The exclusive-NOR (EXNOR) operation may be expressed as

EXNOR(Ak,Bk)=Ak ⊕Bk =Ak Bk +Ak Bk 

and its implementation is shown in FIG. 3(a) and the corresponding truth table is shown in FIG. 3(b). In this case, if Ak ≠Bk, the output is low.

FIG. 4 shows a wired-OR configuration for a multi-bit TAG directory TAG word storage and comparator network. A multiplicity of one-bit CAM comparator cells 30 are wired-OR connected to a common HIT/MISS line 27'. Each one-bit CAM comparator cell 30 contains a flip-flop 21 for storing one TAG bit, Ak, and an input line 22 for accepting the corresponding bit, Bk, from the cache address TAG field. AND-gates 25 and 26 form the Boolean terms Ak Bk, and Ak Bk, respectively. HIT/MISS line 27' performs to logical OR-ing to form the Boolean term (Ak Bk +Ak Bk) which corresponds to the EXNOR term Ak ⊕Bk. Thus, if the TAG field bits, B0 B1 . . . BN-1 do not identically match the corresponding TAG bits in the TAG table directory addressed by SET, line 27' is pulled low, indicating a MISS, in accordance with the truth table given in FIG. 3(b). Conversely, if all corresponding bits match, line 27' remains high indicating a HIT.

FIG. 5 shows a circuit for a preferred embodiment of a one-bit CAM storage and comparison cell 30' used in TAG directory 12. Flip-flop 21 is used to store bit Ak using cross-coupled inverters. Writing to flip-flop 21 is accomplished by activating word-line 31, thereby causing transistors 32 and 33 to connect flip-flop 21 to bit-lines 22 and 22'. The desired state of the bit to be stored is applied to bit-line 22 and its complement to bit-line 22'. In this manner, flip-flop 21 is forced into the desired state. Deactivating word-line 31 leaves the flip-flop in a state representative of the bit applied to bit lines 22 and 22'.

When a TAG comparison is to be made, the appropriate bit, Bk, from the cache address word, TAG-field 11, is applied to bit-line 22 and its complement, Bk, to line 22'. The state of Ak in flip-flop 21 and Bk on line 22 is applied to AND-gate 25 comprising series connected transistors 34 and 35. The series connected transistors forms an AND-gate so that if Ak Bk is true, HIT/MISS line 27' is pulled low indicating a MISS (Ak ≠Bk), and if Ak Bk is false, the series connected transistors form an open circuit indicating a HIT and leaving MISS/HIT LINE 27' unaffected.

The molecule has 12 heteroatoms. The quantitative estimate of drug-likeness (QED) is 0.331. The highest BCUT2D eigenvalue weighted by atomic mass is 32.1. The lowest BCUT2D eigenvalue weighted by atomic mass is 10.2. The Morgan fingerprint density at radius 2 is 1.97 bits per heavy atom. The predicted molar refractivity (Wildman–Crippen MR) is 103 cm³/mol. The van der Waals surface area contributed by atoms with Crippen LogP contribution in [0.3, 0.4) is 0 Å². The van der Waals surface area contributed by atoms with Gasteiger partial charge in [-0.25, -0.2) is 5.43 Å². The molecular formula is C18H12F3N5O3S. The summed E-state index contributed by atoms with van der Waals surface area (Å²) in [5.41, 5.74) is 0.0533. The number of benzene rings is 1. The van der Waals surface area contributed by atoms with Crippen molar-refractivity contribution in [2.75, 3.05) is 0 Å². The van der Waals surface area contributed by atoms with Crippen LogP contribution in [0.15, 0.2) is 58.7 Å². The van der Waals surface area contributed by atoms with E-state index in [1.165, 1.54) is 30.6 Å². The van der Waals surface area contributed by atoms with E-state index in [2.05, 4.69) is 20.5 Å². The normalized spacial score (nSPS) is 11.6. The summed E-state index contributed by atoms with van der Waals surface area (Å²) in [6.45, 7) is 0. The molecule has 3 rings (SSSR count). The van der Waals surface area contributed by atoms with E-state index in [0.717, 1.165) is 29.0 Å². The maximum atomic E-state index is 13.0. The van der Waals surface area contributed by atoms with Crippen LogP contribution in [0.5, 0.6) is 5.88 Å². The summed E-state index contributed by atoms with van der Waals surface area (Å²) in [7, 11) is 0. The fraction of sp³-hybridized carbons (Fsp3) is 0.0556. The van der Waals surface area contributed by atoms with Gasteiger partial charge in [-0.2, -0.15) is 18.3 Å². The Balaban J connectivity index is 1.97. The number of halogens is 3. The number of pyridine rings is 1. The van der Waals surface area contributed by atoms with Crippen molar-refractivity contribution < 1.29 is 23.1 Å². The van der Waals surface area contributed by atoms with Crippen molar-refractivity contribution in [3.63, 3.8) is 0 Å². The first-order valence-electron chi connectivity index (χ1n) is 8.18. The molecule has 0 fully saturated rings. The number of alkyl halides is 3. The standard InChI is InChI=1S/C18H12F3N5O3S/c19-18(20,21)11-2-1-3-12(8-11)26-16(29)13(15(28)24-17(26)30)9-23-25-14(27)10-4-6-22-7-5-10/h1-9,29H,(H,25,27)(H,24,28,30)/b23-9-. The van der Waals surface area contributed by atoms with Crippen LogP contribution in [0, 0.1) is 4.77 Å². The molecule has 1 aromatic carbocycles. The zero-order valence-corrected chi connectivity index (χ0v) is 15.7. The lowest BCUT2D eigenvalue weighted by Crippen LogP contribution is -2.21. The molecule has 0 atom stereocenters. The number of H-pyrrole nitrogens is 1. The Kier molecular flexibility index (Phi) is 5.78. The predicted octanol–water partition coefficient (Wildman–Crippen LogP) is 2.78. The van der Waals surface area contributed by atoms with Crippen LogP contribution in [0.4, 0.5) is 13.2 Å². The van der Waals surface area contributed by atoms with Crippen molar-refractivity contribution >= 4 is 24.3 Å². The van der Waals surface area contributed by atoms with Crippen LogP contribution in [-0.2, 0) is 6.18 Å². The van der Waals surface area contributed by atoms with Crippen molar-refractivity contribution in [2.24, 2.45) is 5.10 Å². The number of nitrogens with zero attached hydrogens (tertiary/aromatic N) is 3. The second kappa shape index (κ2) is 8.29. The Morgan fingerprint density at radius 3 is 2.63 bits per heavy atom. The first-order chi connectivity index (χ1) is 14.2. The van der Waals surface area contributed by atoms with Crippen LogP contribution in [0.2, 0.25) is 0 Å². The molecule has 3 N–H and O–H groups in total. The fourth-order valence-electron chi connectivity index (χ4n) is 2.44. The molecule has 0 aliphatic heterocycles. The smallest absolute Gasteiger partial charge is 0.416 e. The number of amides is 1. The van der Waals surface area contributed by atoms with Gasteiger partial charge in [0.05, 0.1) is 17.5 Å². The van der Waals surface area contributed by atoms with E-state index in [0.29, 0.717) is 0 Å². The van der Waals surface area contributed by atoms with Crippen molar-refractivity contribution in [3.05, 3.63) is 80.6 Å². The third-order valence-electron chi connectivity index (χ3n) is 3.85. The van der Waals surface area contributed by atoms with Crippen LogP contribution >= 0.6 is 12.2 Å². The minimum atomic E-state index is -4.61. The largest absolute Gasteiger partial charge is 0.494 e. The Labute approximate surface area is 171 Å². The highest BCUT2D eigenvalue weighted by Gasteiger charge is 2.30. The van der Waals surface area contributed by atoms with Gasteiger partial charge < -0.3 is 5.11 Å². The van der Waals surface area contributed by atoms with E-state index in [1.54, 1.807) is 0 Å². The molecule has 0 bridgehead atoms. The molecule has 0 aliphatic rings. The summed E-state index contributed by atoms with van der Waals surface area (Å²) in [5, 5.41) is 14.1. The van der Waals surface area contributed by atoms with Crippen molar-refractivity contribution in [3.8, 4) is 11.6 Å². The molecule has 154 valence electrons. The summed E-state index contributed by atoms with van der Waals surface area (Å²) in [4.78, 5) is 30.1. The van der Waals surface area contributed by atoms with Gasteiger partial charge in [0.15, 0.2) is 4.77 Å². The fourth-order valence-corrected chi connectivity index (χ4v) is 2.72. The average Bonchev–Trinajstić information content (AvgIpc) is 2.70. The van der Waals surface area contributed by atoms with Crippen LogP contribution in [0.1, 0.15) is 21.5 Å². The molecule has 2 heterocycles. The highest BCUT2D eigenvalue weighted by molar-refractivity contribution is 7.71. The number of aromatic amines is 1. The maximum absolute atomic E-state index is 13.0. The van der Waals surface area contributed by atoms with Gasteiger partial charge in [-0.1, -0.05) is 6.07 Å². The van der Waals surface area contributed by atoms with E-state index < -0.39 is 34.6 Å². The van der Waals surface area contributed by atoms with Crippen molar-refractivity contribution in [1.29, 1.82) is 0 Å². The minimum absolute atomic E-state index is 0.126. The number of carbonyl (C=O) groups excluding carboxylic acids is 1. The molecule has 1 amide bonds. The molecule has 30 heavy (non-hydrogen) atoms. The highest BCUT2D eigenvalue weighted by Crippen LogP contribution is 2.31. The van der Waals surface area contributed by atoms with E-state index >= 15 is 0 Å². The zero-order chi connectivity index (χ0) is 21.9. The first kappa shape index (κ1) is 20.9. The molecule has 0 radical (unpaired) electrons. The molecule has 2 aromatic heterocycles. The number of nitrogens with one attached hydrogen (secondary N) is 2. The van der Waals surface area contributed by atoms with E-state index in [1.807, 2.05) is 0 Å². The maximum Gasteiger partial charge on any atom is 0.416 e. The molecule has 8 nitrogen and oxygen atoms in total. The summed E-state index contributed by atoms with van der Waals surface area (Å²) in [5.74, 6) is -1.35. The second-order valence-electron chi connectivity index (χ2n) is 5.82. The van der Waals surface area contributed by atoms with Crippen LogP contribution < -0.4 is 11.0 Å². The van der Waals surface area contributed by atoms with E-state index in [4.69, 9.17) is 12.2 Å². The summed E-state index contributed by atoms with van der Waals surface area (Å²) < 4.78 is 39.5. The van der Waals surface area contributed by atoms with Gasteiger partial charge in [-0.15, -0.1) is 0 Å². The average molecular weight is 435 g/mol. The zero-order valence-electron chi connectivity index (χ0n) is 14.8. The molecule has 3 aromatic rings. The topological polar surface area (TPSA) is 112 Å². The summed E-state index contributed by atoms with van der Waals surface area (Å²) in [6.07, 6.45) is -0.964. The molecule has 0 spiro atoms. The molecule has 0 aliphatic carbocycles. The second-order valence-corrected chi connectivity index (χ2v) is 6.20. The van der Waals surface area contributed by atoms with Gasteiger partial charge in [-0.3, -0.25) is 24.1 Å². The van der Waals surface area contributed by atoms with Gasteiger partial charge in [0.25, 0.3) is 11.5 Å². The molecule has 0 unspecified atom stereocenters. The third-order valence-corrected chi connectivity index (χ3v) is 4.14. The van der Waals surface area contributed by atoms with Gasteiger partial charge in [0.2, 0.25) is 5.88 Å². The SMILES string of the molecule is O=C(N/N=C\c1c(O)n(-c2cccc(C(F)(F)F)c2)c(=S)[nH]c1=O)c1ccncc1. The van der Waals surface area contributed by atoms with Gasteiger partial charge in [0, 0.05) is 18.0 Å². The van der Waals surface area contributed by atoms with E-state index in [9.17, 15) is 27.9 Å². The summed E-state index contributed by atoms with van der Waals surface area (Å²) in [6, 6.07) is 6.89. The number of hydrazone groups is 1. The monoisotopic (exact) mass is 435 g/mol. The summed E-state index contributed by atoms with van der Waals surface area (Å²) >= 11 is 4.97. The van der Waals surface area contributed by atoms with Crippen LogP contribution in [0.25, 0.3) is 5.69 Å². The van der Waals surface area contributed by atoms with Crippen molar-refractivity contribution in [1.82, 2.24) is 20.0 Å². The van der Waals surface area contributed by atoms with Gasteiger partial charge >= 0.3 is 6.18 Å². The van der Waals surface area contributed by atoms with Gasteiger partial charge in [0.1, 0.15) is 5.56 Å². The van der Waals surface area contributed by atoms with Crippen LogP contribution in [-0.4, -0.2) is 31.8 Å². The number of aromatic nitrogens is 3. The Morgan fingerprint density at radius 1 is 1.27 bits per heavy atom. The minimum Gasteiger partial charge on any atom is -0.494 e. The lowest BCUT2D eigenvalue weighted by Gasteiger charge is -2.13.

Similarly, bits Ak and Bk are applied to AND-gate 26 comprising series connected transistors 36 and 37 so that if Ak Bk is true, MISS/HIT line 27' is pulled low, also indicating a MISS because Ak ≠Bk. In this manner, the state of MISS/HIT line 27' corresponds to the exclusive-NOR of bit Ak and Bk, (Ak ⊕Bk).

The circuit of FIG. 5 may be used to form a multi-bit TAG comparator unit similar to that shown in FIG. 4, by commonly connecting MISS/HIT LINE 27' of individual one-bit CAM cells 30'. However, when the TAG has a large number of bits requiring the cascading of many one-bit CAM comparator 30 cells, heavy capacitive loading of the commonly connected MISS/HIT line 27' may result, causing the response-time of line 27' to significantly increase.

The prior art approach to minimizing the slow-down due to capacitive loading of MISS/HIT line 27' involves breaking-up the TAG bits into subgroups in order to keep the capacitive loading on the subgroup MISS/HIT line 27' at a tolerable level, buffering and detecting the state of each subgroup's MISS/HIT line 27', and then logically combining the HIT/MISS line 27', and state of each subgroup to obtain a complete HIT/MISS decision for the entire TAG field. This technique, known as a multiple-stage domino method, may be implemented as shown in FIG. 6, for example.

In the example of FIG. 6, the TAG field is broken-up into 4-bit subgroups 40, each subgroup comprising 4 one-bit CAM comparison units 30', each sharing a common MISS/HIT line 27', and a stage-1 domino network 41 that buffers MISS/HIT line 27' and outputs the MISS/HIT line state on line 42.

Each of the stage 1 domino network 41 outputs for a number of subgroup 40 units are combined into a second level by means of stage-2 domino circuit 43. The number of subgroups accommodated is determined by the fan-in capability of the particular stage-2 domino circuit. The buffered output of stage-2 domino circuit 43 represents the Boolean AND of all the inputs received from the associated subgroup 40 units.

Additional hierarchical domino levels may be accommodated by providing stage-3 domino circuit 44 to combine a number of additional stage-2 domino circuits and, possibly, a stage-4 domino circuit 45 for combining additional stage-3 domino circuits.

The number of hierarchical levels are determined by the fan-in capabilities of the various domino circuits to ensure acceptable speed of response for determining the state of the MISS/HIT indicator. However, as the size of the cache look-up table increases, the number of TAG-bits increase, and the number of domino circuit hierarchical levels increase causing a larger response time for each TAG MISS/HIT decision. A concomitant penalty of the multi-stage domino method is the larger on-chip area required to implement the cache table directory.

The disadvantages of the prior art multi-stage domino method may be overcome by using a single stage look-up table TAG comparator circuit 60, as shown in FIG. 7.

Unit 50 of FIG. 7 is a group of CAM comparison cells 30', all sharing a common MISS/HIT line 27'. Each CAM unit 30' is implemented as shown in FIG. 5. The output of unit 50, MISS/HIT line 27', is connected to small signal sense amplifier 52 where it is compared (differenced) with a stable precision reference voltage applied to line 51. Small signal sense amplifier 52 is a high gain differential amplifier and thresholding device that amplifies small differences between the MISS/HIT line voltage and the reference voltage which, when applied to the threshold device produces a two-state output signal indicative of the state of MISS/HIT line 27'.